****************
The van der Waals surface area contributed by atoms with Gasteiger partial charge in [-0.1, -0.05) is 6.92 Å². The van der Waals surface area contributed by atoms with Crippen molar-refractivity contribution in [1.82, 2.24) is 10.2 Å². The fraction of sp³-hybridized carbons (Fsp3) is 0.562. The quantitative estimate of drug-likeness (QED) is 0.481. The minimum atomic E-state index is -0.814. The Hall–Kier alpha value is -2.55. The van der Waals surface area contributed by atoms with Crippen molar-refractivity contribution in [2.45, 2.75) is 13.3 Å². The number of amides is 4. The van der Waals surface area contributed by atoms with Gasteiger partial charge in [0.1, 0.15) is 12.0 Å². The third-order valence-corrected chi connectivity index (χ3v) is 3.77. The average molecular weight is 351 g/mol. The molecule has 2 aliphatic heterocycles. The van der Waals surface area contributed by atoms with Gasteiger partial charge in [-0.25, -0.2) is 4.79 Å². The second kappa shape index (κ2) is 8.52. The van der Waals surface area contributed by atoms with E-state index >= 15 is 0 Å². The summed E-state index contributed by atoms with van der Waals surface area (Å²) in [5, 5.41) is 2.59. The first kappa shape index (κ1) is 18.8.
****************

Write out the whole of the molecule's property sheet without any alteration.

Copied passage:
The van der Waals surface area contributed by atoms with Gasteiger partial charge in [-0.1, -0.05) is 6.92 Å². The van der Waals surface area contributed by atoms with Crippen molar-refractivity contribution in [1.82, 2.24) is 10.2 Å². The fraction of sp³-hybridized carbons (Fsp3) is 0.562. The quantitative estimate of drug-likeness (QED) is 0.481. The minimum atomic E-state index is -0.814. The Hall–Kier alpha value is -2.55. The van der Waals surface area contributed by atoms with Crippen molar-refractivity contribution in [2.45, 2.75) is 13.3 Å². The number of amides is 4. The van der Waals surface area contributed by atoms with Gasteiger partial charge in [0.1, 0.15) is 12.0 Å². The third-order valence-corrected chi connectivity index (χ3v) is 3.77. The average molecular weight is 351 g/mol. The molecule has 2 aliphatic heterocycles. The van der Waals surface area contributed by atoms with Gasteiger partial charge in [-0.25, -0.2) is 4.79 Å². The second kappa shape index (κ2) is 8.52. The van der Waals surface area contributed by atoms with E-state index >= 15 is 0 Å². The summed E-state index contributed by atoms with van der Waals surface area (Å²) in [5, 5.41) is 2.59. The first kappa shape index (κ1) is 18.8.